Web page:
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735
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Gold Coast, QL, Australia
Good info, thanks! So would Lucas UCL be any good for a piston soak? I don't think it has anything in the way of strong detergants but would the light oil its self help loosen up the carbon? Surely it will help the rings somewhat too
 
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NO wd 40! , you don't want silicone introduced into a lambda controlled engine - its a O2 Sensor killer. I'm assuming WD40 still uses some Si-Xx in its formula.
 

OVERKILL

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Ontario, Canada
Originally Posted By: MarkM66
Why do you want to do a "piston soak"?
That's what I'm thinking. Why do you (the OP) feel that you need to soak your pistons? Is there a symptom (like carbon knock) that you are trying to deal with or is it all a "feel good" thing?
 

OVERKILL

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Originally Posted By: 19jacobob93
Yep some pretty serious carbon build up and pinging. Using 98 octane to prevent ping but that's only hiding the problem
Have you tried the Italian Tune-Up? IE, beat the tar out of it? A properly running engine shouldn't experience that unless the design is defective. It is usually a symptom of something else. AC Delco Top End Cleaner is effective at removing carbon, as is Berryman's B12. Both are very aggressive (far more so than MMO or Seafoam) and will definitely clean you up. However, I would look into WHY you are getting the build-up, as there is obviously something going on.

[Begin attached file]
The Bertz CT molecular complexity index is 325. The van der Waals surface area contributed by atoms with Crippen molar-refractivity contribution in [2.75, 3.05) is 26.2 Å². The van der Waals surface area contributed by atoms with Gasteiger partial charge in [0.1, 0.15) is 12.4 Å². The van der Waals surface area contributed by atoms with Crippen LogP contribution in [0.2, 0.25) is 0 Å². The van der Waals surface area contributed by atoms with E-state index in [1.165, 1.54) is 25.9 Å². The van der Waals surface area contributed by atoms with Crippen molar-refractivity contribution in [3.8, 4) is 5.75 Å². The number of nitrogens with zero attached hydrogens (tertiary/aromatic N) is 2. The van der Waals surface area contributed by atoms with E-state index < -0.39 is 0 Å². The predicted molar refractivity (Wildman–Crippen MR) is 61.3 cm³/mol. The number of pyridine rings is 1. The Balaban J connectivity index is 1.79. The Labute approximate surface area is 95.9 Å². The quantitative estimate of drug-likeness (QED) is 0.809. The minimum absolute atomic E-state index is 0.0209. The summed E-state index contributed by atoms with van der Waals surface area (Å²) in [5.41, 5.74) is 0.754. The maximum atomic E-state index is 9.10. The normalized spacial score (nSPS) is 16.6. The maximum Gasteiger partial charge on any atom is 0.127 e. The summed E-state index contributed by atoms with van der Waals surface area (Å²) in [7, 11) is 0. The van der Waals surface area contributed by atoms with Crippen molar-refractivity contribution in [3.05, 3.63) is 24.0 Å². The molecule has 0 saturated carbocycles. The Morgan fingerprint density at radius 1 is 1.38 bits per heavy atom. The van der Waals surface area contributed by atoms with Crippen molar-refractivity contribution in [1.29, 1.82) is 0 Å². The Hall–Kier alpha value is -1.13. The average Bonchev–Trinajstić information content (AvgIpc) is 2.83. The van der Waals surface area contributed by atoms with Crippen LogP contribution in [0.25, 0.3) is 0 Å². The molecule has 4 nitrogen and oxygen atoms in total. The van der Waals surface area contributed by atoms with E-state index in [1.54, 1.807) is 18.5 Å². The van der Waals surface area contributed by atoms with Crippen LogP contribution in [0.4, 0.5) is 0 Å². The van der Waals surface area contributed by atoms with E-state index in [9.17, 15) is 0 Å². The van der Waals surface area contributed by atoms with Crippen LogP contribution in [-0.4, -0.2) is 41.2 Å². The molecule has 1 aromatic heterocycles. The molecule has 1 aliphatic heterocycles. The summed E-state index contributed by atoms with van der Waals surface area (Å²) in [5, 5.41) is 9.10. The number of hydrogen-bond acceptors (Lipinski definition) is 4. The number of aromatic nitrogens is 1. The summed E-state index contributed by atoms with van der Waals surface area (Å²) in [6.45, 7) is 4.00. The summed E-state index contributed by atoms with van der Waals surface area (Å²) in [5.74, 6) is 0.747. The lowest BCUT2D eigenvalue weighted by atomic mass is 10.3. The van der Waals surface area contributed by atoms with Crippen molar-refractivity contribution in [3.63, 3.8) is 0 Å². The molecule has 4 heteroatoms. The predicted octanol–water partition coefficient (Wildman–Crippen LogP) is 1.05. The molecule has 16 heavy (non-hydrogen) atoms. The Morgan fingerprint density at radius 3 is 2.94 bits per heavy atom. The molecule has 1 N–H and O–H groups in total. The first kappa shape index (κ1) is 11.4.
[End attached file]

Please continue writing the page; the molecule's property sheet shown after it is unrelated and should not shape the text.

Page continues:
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Montreal, QC, Canada
WD-40: "While the ingredients in WD-40® Multi-Use Product are secret, we can tell you what it does NOT contain. WD-40® Multi-Use Product does not contain silicone, kerosene, water, graphite, or chlorofluorocarbons (CFCs)." People used to use WD-40 soaking overnight to treat stuck oil control rings. YMMV I guess, it is something our teacher taught us at school.
 
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North of Boston
Originally Posted By: OVERKILL
Originally Posted By: MarkM66
Why do you want to do a "piston soak"?
That's what I'm thinking. Why do you (the OP) feel that you need to soak your pistons? Is there a symptom (like carbon knock) that you are trying to deal with or is it all a "feel good" thing?
popcorn
 

19jacobob93

Thread starter
Messages
735
Location
Gold Coast, QL, Australia
Yep these past few months i have taken it out of economy mode and have been giving it the shoe a bit more often Econ mode just shortens the shift times, under normal acceleration with it on it normally shifts at around 1400-1600rpm, with econ mode off it changes gear at 2000-2500rpm I think the main reason for the carbon build up is because it's such a low revving engine and it never saw north of 3000rpm for the past year. Another reason could be that it was used for short trips before i bought it. I got it in 2012 and it was 12 years old and had only covered 115,000km (71,000 miles) but it now has 190,000km (118,000 miles) already thanks to lots of long highway runs Another could be using cheap fuel for all of its life prior to last month